"homemaker" help her at home. After 40 minutes she
is launched on a six-treatment program with limited goals and
a very high rate of success. This clinic has treated 500 critically
ill people in 14 months, and 493 of them have been able to stay
out of a hospital and keep functioning at home.
In New York City a 24-year-old man visits a psychoanalyst.
He has lost his job. He is emotionally crippled with depression,
anxiety, tension, work inhibition, social and sexual inhibitions,
facial tics, a peptic ulcer, fear of aeroplane travel, fear
of blacking out while driving, fear of horses, fear of losing
his temper and killing somebody. For three years he undergoes
analysis three or four times a week. He becomes aware of various
unconscious parental dominations, and frees himself of them.
His ulcer disappears; he gains confidence. For five more years
he makes intermittent visits to the analyst about specific problems.
After eight years of treatment he speaks with quiet assurance
and animation, is happily married, owns and operates a thriving
In Orofino, Idaho, State Hospital North applies to the National
Institute of Mental Health for funds to build a new camp in
the mountains as an experiment in rehabilitating chronic patients
who have grown dependent on the hospital environment. The camp
will be largely self-sufficient, and the patients will be asked
to exercise responsibility. If they do well, they will go to
a self-management ward in the hospital, then to trial visits
outside it. Among the therapeutic instruments the hospital requests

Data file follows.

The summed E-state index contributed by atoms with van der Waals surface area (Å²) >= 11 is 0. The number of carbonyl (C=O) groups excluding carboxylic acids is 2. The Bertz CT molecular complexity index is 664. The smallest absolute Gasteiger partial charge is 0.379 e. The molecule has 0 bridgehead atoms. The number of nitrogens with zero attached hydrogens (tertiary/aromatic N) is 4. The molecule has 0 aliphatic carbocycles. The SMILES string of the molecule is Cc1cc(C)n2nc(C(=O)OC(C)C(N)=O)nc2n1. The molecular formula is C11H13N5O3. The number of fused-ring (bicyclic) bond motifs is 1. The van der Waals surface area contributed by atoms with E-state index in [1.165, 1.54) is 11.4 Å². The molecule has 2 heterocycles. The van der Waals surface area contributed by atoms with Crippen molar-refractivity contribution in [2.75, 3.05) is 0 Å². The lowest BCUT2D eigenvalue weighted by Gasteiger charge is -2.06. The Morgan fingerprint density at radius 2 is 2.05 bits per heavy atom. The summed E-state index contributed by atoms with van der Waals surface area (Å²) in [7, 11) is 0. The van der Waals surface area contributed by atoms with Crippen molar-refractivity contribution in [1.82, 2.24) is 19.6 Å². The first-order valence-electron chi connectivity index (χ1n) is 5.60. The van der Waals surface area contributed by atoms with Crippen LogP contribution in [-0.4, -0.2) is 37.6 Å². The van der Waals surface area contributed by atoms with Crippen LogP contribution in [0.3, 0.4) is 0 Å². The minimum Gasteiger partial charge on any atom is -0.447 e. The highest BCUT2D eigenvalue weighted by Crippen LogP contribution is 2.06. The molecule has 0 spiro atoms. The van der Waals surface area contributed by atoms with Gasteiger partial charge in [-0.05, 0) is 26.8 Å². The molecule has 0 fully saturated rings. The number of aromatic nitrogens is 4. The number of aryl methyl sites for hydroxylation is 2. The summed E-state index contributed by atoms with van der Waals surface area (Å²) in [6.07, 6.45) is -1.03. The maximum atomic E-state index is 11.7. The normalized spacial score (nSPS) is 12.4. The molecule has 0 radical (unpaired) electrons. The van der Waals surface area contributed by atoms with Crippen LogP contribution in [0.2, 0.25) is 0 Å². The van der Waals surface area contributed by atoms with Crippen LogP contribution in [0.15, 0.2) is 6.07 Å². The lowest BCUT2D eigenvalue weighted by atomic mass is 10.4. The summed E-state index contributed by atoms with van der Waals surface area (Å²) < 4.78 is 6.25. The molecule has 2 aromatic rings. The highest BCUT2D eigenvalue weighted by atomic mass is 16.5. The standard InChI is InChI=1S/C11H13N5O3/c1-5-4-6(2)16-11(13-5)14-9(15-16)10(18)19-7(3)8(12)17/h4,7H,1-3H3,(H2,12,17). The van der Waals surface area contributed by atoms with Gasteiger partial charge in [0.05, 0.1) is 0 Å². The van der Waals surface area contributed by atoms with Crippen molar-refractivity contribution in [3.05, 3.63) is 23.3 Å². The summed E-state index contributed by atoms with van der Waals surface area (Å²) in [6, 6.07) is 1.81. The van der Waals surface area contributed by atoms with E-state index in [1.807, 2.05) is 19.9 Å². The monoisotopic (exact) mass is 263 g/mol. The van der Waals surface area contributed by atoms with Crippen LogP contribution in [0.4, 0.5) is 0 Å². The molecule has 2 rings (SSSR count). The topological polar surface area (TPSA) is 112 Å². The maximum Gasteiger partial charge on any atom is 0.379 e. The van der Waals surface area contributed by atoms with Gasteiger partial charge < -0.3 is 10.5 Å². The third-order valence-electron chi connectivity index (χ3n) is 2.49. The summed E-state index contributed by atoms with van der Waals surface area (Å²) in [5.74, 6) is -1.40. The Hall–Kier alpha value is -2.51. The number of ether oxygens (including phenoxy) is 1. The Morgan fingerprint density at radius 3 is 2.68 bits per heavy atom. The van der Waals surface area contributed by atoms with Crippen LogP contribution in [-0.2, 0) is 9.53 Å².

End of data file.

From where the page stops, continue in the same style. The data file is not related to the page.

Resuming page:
are two power saws, three picks, six shovels, four wheelbarrows,
six rakes, two brush hooks, a wrecking bar, four axes and two
In Topeka, Kansas, the prestigious and private Menninger Foundation
worries that its staff may not be participating enough in the
community. It takes a survey and finds that 44 of its doctors
are advising some 55 organisations, including the Topeka schools,
Leavenworth prison, the Topeka Police Department, the Kansas
Council of Churches, the Campfire Girls and the Strategic Air
In Pueblo, Colorado, a state-hospital employee unlocks the
door to a ward housing the sickest and oldest patients. In a
large, bare room, a thin, birdlike old lady, who years ago murdered
her husband, sits with her feet twisted awkwardly through the
rungs of a chair. "They took out my eyes and gave me new
eyes," she announces. "If I hadn't married that Robert,
nothing would have happened." A few feet away, a large
Negro sits at a table, smiling vaguely. He has one leg and wears
four hats, one on top of another. A tall woman walks by. "I
used to be very rich, and they tortured me," she says pleasantly.
"I was terribly rich. But I'm not on the state. Thirty-five
dollars a month I pay here. My daughter has the receipts."
Outside ' the employee says, "Five years ago those patients
would have been sitting in their own vomit. Now those people
are bombed. Without their medicine, they'd be taking the paint
off the walls. If today's conditions pertained when they were
admitted, they'd be out now.